Markus Andersen is a documentary, street, and conceptual photographer who shoots on 35mm, 120, and Polaroid films, along with his iPhone, throughout Sydney, Australia – which he calls the “belly of the beast.” Rob Norton crafted a compelling short film that allows the viewer inside Markus’ thoughts about street photography as an art. Through Markus’ narration, behind the scenes glimpses, and many stunning examples of Andersen’s photographs, Norton added the perfect music and edited together a clever and engaging sequence that showcases the creativity and passion of a genre of photography that often gets sullied by today’s accessibility to modern technology.
Pushing a button on a camera-phone and then sharing it instantly to several social medias takes seconds now-a-days. That’s not to say there isn’t any merit in how technology has opened the floodgates for new photographers, but it’s nice to see artists still passionate about taking their time and waiting for moments to come along. Although Andersen uses a Leica MP and a Hasselblad to capture the “canyons of metal and concrete,” he insists his task is to make order out of the chaos and that means his photography isn’t about the gear. “As long as it works and takes a good image, that’s enough. What matters is what turns up in front of you,” Andersen states. These ideals are what make the difference between someone who understands his craft and can utilize old and modern technologies alike, and someone who just takes images to say they are artistic.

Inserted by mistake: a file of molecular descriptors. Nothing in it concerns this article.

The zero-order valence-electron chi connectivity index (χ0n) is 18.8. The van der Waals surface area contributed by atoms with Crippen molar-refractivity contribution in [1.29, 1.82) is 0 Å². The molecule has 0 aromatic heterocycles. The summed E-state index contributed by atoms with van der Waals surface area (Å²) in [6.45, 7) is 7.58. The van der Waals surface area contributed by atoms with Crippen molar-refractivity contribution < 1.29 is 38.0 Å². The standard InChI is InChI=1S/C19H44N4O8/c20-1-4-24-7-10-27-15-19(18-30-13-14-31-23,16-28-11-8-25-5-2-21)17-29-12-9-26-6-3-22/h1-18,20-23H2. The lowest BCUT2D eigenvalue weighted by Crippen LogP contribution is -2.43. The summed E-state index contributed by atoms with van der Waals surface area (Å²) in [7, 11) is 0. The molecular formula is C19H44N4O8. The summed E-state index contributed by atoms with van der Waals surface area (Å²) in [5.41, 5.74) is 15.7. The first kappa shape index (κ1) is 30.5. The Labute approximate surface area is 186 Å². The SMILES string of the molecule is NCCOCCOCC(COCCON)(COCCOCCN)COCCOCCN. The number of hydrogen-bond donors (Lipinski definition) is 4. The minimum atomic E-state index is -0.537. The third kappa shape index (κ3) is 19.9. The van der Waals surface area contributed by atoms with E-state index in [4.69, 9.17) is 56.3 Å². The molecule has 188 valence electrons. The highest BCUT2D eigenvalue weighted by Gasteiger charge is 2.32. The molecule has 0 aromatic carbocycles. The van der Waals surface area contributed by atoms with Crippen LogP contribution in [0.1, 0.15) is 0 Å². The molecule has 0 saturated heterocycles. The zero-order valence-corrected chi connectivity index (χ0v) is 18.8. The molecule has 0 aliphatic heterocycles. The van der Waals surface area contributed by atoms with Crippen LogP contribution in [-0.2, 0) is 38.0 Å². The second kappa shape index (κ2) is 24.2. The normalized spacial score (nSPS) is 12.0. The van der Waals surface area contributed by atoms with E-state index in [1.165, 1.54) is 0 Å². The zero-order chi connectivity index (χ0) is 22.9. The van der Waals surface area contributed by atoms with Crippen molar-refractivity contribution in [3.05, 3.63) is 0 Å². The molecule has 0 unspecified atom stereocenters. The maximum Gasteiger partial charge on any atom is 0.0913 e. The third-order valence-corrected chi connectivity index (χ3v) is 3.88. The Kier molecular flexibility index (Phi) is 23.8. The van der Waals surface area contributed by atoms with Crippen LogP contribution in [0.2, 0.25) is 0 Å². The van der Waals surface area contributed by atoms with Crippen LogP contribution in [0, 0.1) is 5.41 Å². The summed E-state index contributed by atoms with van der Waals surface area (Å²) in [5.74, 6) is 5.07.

Take fifteen minutes and rejuvenate yourself by watching this short film. I did and it was more than worth it. At the least, you’ll see some really pretty photography and filmmaking, but I hope you find some inspiration along with it. Maybe you’ll be motivated to explore the belly of the beast in your own city and wait for those moments to make order out of the chaos yourself.